Endometriosis is a condition that occurs in 1 in 10 menstruating women. The only way to accurately diagnose the condition is via biopsy of the endometrial lining, therefore it is likely many more women are suffering in silence.
This debilitating condition occurs when pieces of the womb lining (endometrium) is found outside of the womb. This displaced tissue responds the same way as it does in the womb.. it sheds and bleeds each month causing severe pain.
Often associated with oestrogen dominance, which is true - that this condition is dependant on oestrogen, however there is more to it than just oestrogen dominance.
Chances are that if you have been diagnosed with endometriosis, your mother, aunty, sister or grandmother have been suffering too. Talk to them. Reach out and connect. You are definitely not alone. Polymorphisms or gene mutations within the inflammatory response has be been associated with endometriosis, suggesting a similarity with other hereditary autoimmune conditions such as psoriasis, rheumatoid arthritis and Crohn’s disease.
Autoimmunity is when your immune system is simply not functioning the way it should. In endometriosis there are elevated macrophages (immune cells) within the peritoneal area (where endometrial lessons are found), however their role of clearing up foreign tissue is dysfunctional. Instead, they produce chemicals to promote inflammation, pain and growth.
So why are the immune cells there? One of the reasons is bacteria. Specifically gram-negative bacteria that produce endotoxins. Endotoxins have been found in the menses of women with endometriosis from contamination of Escherichia coli (E.coli), as well as being present in the peritoneal cavity.
INCREASED INTESTINAL PERMEABILITY
This is when your gut is “leaky” - larger particles from food that should not pass the intestinal lining, do. Not only does this initiate an immune response (inflammation, gut disturbances, skin complaints, headaches etc), the allows pathogenic (harmful) bacteria, such as E. coli) to transfer into the peritoneal area and create an inflammatory response on the outside of the womb.
A by-product of industrial practices that is present throughout the environment from the air we breathe, water we drink, food we eat, and tampons we use. Dioxin exposure during pregnancy has lead to progesterone resistance (an abnormal progesterone response) in female offspring, contributing to the risk of endometriosis and oestrogen dominant conditions.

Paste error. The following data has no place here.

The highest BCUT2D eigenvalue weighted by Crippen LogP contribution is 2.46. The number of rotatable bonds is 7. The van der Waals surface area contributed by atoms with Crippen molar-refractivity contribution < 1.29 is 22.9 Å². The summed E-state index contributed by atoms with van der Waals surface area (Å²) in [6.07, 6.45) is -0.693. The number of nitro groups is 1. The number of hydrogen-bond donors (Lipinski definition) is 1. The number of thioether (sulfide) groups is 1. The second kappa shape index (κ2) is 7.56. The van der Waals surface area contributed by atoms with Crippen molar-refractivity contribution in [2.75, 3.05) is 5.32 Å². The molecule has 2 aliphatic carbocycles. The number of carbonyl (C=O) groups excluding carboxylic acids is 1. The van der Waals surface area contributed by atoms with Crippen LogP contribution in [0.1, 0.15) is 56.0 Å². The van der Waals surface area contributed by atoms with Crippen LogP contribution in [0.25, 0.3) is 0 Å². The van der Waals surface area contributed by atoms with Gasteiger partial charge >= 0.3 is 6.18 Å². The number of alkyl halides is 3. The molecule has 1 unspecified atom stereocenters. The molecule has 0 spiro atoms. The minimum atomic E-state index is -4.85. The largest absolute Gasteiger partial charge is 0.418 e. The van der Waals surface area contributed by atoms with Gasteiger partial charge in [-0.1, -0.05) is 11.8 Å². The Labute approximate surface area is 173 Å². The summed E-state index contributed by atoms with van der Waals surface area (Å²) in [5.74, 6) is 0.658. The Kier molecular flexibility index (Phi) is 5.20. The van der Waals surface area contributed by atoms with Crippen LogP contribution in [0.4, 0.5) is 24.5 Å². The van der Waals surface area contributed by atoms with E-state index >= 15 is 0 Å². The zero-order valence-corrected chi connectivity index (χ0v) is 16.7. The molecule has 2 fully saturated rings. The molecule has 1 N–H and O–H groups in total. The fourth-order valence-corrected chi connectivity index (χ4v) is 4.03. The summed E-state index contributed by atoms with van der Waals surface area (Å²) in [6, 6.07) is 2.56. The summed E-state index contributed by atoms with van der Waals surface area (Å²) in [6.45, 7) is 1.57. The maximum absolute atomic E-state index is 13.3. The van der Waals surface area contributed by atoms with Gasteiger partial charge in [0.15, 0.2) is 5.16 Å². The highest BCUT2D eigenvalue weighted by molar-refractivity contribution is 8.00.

Whether bleached or unbleached, dioxins can be present in tampons. Aside from the local exposure to this hormone disrupting chemical, tampon use increases the risk of retrograde menstruation, causing blood to flow back in into the pelvic cavity where endometrial cells are implanted into the outside of the womb.
SO, HOW TO TREAT ENDOMETRIOSIS?
Conventional approaches include hormonal therapy with the oral contraceptive pill, IUD; recurrent surgery to remove the lesions, or a complete hysterectomy and/or oophorectomy (removal of the uterus and ovaries). Our reproductive hormones such as oestrogen and progesterone also influence thyroid function, mood, sleep, weight, and bone health.. therefore a treatment that focuses primarily on hormones, will result in these side effects.
A NATURAL APPROACH
Endometriosis is a oestrogen-dependant condition, so finding ways to reduce levels of oestrogen within the body is definitely warranted. This can include reducing exposure to soy products - not just soy milk, but soy isolate found in most commercial foods; supporting the liver to metabolise oestrogen, bowel function to excrete it; weight loss (as oestrogen is stored in fat cells); and increasing progesterone through foods, herbs and support of the adrenal glands.
A holistic approach is to consider everything - the immune system, a key factor in endometriosis; the gut wall, the gut bacteria; reducing inflammation through food, herbs and nutrients. Finding the foods that cause inflammation of the gut: gluten, dairy (specifically A1 dairy). STRESS - this is big. Prolonged stress and a constant rise in cortisol goes on to create havoc within the communication of all other hormones and the immune system. Time to slow down, take a step back and assess all areas that impact health.
WHAT TO DO?
Pain is associated with inflammation. The pain is debilitating. Anti-inflammatory foods, nutrients and herbs can all work at reducing pain. It is essential for anyone suffering from period pain to adapt a high-anti-inflammatory diet: less meat, no A1 dairy or gluten, and in some cases FODMAP foods.
Food journaling: How is your gut responding to foods? How do certain foods aggravate endometriosis? Link your symptoms to your foods.. over time you will see a connection.
Support healthy oestrogen metabolism via the liver and bowel - eat plenty of brassica veg! These are your broccoli, cauliflower, and cabbage family and are high in a compound called indol-3-carbinol that acts on the liver to break down oestrogen. Also high in fibre for healthy bowel movement, brassica should be your go-to on a daily basis.
There is no cure for endometriosis, however working holistically to target all areas associated with this condition can, over time, reduce the severity so you can go on living without the severity of symptoms crippling you over.
Reach out. Get in touch.